Sheila Cordner currently teaches at Boston University.  She studied at the University of Oxford, and received a B.A. from Smith College, an M.A. from Columbia University, and a Ph.D. from Boston University.  Cordner's research focuses on intersections between literature and the history of education in nineteenth-century Britain.  Her work often uncovers links between the challenges facing higher education in the nineteenth century and those confronting today’s universities.

Cordner’s first book, Education in Nineteenth-Century British Literature: Exclusion as Innovation (Routledge, 2016), challenged scholarship which had long argued that broadened access to institutional education in nineteenth century Britain points to the reformist and democratic spirit of the age.  She shows how not all reformers celebrated the institution; writers such as Jane Austen, Elizabeth Barrett Browning, Thomas Hardy, and George Gissing used their position as outsiders excluded by Oxford and Cambridge by gender or class to argue for the value of learning outside of schools altogether.

Articles related to this book have appeared in Victorian Review and the edited collection Reading and the Victorians (Ashgate, 2015).  She has been invited to give talks related to the project at venues including the Victorian Literature and Culture Seminar at Harvard University, the Huntington Theatre Company in Boston, and the Jane Austen Society of North America’s Massachusetts chapter.  In addition, she has presented her work at numerous conferences including the North American Victorian Studies Association joint conference in Venice, the Australasian Victorian Studies Association conference at the University of Hong Kong, and the Northeast Modern Language Association conference at the University of Toronto.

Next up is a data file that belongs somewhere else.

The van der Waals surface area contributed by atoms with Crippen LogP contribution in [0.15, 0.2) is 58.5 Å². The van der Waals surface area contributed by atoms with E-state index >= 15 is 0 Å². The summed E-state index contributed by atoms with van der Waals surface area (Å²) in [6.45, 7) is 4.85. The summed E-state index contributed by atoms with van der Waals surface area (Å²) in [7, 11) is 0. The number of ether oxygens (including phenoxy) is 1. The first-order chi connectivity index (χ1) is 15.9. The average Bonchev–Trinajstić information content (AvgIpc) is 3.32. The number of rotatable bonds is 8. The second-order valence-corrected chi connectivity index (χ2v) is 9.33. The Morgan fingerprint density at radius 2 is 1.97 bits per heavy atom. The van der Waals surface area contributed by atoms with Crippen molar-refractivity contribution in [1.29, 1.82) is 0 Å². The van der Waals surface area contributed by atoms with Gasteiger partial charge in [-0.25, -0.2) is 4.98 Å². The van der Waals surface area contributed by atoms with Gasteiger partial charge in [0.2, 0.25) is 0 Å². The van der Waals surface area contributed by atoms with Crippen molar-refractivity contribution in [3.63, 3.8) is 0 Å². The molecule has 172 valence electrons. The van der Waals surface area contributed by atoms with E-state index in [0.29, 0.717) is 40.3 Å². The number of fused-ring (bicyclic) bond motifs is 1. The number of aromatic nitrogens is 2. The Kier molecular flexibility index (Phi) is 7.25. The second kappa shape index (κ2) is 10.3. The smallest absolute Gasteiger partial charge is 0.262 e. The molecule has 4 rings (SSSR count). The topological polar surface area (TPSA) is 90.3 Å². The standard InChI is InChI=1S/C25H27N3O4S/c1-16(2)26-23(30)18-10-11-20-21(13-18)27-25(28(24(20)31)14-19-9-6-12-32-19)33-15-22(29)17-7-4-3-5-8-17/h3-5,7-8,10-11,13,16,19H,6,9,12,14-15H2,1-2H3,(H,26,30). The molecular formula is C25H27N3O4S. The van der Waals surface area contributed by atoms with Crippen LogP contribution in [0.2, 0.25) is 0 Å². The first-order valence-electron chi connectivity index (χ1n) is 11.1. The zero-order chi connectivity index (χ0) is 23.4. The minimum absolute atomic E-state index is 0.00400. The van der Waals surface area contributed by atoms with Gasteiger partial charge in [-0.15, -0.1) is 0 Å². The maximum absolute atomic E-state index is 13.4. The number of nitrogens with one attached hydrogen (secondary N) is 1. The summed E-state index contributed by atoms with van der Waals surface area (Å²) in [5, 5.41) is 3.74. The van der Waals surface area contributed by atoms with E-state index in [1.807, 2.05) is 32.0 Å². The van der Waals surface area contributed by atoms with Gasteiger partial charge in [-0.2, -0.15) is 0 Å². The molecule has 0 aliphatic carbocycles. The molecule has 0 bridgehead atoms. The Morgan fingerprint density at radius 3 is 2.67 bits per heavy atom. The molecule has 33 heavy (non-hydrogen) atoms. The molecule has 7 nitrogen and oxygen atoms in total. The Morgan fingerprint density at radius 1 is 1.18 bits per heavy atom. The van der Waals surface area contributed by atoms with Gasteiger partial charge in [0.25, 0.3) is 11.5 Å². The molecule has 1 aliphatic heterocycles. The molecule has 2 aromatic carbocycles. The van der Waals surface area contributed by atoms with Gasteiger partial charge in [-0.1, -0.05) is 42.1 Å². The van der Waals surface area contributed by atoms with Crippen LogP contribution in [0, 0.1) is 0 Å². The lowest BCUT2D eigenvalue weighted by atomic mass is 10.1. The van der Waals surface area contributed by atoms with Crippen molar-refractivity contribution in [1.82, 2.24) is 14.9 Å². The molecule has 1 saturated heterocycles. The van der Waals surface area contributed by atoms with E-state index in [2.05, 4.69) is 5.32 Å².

Her other research interests include children's literature, service learning, and digital humanities.  Cordner’s work has been supported by the Humanities Foundation at Boston University, the Boston University Arts Initiative, HASTAC (Humanities, Arts, Science and Technology Alliance and Collaboratory), and NINES (Networked Infrastructure for Nineteenth-Century Electronic Scholarship).    

Before pursuing university teaching and academic writing, she worked in the public relations department at Carnegie Hall and at Columbia University Press in New York, and taught at Dana Hall School and Phillips Academy Andover in Massachusetts.